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Judging the technical quality of a site

When you look at a website to determine its quality on the code level, you need a different set of metrics than you did some years ago. This article is my attempt at specifying what metrics I use. Have a look at them, do they match yours?

First I look at the validation. Does the front page validate? Do all sub pages of the site validate? If they don’t, what kind of errors are there? While validation isn’t the most important metric, it’s a very quick way to get a feeling of if the coder is “web standards aware” or not. I use the Firefox validation plugin that checks all the pages I visit and puts a little green check in the statusbar if the current page validates. For doing sitewide validation I use htmlhelp’s validation spider and let it loose on the site (check “Validate entire site”). Validation is slowly catching on as a standard tool in the webdev toolbox. Someone who is not using the validator probably doesn’t know much about web standards.

While on the subject of validation: don’t forget validating the CSS. There’s a lot of basic errors that the validator finds that only leads to errors in some browsers. The W3C CSS validator might help you fix some of those right away. Before you complain: the CSS validator has a few issues. If you use line-height, you need pass it a decimal number; 1 becomes 1.0, 0 becomes 0.0. Secondly, if you use CSS 2.1 or CSS 3 properties you need to inform the validator you do. Add the URL parameter “profile” with the value set to “css21” or “css3”, and revalidate. CSS errors and whether or not the style sheet is well organized clearly propagates what CSS level the developer is on.

Next I look at the doctype. That single line of information at the first line of the HTML that defines what language the coder is using. Use of Strict or Transitional is what matters most. Most pages that validate as transitional can with very small changes be upgraded to strict. And why not? Strict signals that an effort has been made to ensure that the document separates structure from design. If you know how, there’s no reason not to. At this stage I also check that the doctype is properly set, there’s an IE bug that makes IE render things badly (quirks mode) if the doctype isn’t the first element of the page. Incorrect use of doctype is also a common way to recognize a beginner.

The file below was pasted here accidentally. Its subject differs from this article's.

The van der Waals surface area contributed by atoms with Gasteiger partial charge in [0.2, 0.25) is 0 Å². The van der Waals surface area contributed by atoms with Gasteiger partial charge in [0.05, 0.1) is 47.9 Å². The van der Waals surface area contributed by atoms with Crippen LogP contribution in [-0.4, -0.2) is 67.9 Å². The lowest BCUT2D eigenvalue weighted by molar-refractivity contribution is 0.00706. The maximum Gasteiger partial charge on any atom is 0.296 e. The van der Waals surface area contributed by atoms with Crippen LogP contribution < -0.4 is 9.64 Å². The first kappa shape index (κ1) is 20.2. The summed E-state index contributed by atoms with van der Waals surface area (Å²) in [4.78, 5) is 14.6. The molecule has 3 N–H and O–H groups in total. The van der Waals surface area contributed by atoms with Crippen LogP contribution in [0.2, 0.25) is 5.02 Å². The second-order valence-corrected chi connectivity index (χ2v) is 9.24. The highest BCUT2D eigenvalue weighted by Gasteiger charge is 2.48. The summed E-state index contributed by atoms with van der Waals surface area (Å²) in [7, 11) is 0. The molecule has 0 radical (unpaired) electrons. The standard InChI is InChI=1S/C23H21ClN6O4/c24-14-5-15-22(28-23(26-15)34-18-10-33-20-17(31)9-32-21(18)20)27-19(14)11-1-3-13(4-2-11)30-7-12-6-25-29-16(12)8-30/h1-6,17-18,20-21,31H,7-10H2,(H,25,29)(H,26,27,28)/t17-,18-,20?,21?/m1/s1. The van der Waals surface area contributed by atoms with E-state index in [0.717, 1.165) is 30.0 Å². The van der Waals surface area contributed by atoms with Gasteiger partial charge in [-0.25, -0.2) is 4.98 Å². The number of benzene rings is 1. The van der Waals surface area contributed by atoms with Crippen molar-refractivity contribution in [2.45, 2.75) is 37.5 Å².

Sites that pass the above code tests get another batch of checks. Is the code semantic? (ie. does the HTML describe the content?) I look at elements, classes, and ids in use. Do they describe the content they contain? Bad sites use class names tied to design. Mediocre sites use general names like “wrapper” or “column2”. Great sites use “copyright”, “invitation”, and “footnote”. Many CMS:es generate design-oriented classes and ids, and only a few reach mediocre. This is one way to see that a site was robot-made.

Another code issue is the content over HTML quotient. For just a few lines of content you shouldn’t have to need huge amounts of HTML. You shouldn’t need 10 divisions just for one header. A high content over HTML quotient signals that the developer knows what he’s doing. An “overmarked” site means that the developer is on the right track but suddenly forgot that content is more important than the code behind it.

One last angle is the accessibility one. How will a screen reader read this site? Is all the content of the site available as readable text? Does the site require javascript when it isn’t needed? A good place to see if someone knows about accessibility (on the web) or not is checking the forms. Fieldsets, legends, and labels: they all tell their story about the developer and his knowledge about accessibility.

A quality site ranks high in all of the above.

Friendly Bit is a blog by Emil Stenström, a Swedish web developer that occasionally gets ideas of how to improve the internet.